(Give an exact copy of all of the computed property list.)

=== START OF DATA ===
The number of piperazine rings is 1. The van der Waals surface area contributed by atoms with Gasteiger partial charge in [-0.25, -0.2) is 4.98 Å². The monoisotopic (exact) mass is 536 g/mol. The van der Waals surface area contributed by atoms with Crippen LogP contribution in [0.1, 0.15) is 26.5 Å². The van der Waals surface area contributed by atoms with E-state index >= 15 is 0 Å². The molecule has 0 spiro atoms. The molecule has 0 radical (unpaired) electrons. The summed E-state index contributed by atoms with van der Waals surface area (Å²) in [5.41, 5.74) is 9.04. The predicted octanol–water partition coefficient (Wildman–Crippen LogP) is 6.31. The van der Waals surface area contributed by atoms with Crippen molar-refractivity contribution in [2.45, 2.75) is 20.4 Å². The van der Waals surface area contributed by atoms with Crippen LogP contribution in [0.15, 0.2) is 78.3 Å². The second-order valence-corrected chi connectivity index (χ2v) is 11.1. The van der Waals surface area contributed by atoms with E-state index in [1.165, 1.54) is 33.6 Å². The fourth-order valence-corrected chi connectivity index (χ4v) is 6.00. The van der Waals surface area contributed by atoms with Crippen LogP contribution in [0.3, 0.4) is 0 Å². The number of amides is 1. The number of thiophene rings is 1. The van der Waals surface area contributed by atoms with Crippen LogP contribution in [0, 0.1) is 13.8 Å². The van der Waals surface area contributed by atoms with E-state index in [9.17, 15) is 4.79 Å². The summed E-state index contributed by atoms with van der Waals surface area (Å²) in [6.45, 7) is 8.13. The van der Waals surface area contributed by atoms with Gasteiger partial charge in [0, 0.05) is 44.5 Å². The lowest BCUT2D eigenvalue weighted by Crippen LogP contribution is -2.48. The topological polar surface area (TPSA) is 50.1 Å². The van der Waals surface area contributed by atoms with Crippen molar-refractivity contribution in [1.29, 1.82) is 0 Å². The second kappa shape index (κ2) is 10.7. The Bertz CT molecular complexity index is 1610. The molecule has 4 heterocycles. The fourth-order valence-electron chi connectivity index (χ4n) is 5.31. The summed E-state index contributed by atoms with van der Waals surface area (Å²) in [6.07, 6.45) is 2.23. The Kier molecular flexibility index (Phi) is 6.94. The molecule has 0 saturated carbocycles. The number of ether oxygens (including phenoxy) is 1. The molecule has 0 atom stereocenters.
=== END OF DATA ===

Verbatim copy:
The number of piperazine rings is 1. The van der Waals surface area contributed by atoms with Gasteiger partial charge in [-0.25, -0.2) is 4.98 Å². The monoisotopic (exact) mass is 536 g/mol. The van der Waals surface area contributed by atoms with Crippen LogP contribution in [0.1, 0.15) is 26.5 Å². The van der Waals surface area contributed by atoms with E-state index >= 15 is 0 Å². The molecule has 0 spiro atoms. The molecule has 0 radical (unpaired) electrons. The summed E-state index contributed by atoms with van der Waals surface area (Å²) in [5.41, 5.74) is 9.04. The predicted octanol–water partition coefficient (Wildman–Crippen LogP) is 6.31. The van der Waals surface area contributed by atoms with Crippen molar-refractivity contribution in [2.45, 2.75) is 20.4 Å². The van der Waals surface area contributed by atoms with Crippen LogP contribution in [0.15, 0.2) is 78.3 Å². The second-order valence-corrected chi connectivity index (χ2v) is 11.1. The van der Waals surface area contributed by atoms with E-state index in [1.165, 1.54) is 33.6 Å². The fourth-order valence-corrected chi connectivity index (χ4v) is 6.00. The van der Waals surface area contributed by atoms with Crippen LogP contribution in [0.3, 0.4) is 0 Å². The number of amides is 1. The number of thiophene rings is 1. The van der Waals surface area contributed by atoms with Crippen LogP contribution in [0, 0.1) is 13.8 Å². The van der Waals surface area contributed by atoms with E-state index in [9.17, 15) is 4.79 Å². The summed E-state index contributed by atoms with van der Waals surface area (Å²) in [6.45, 7) is 8.13. The van der Waals surface area contributed by atoms with Gasteiger partial charge in [0, 0.05) is 44.5 Å². The lowest BCUT2D eigenvalue weighted by Crippen LogP contribution is -2.48. The topological polar surface area (TPSA) is 50.1 Å². The van der Waals surface area contributed by atoms with Crippen molar-refractivity contribution in [1.29, 1.82) is 0 Å². The second kappa shape index (κ2) is 10.7. The Bertz CT molecular complexity index is 1610. The molecule has 4 heterocycles. The fourth-order valence-electron chi connectivity index (χ4n) is 5.31. The summed E-state index contributed by atoms with van der Waals surface area (Å²) in [6.07, 6.45) is 2.23. The Kier molecular flexibility index (Phi) is 6.94. The molecule has 0 saturated carbocycles. The number of ether oxygens (including phenoxy) is 1. The molecule has 0 atom stereocenters.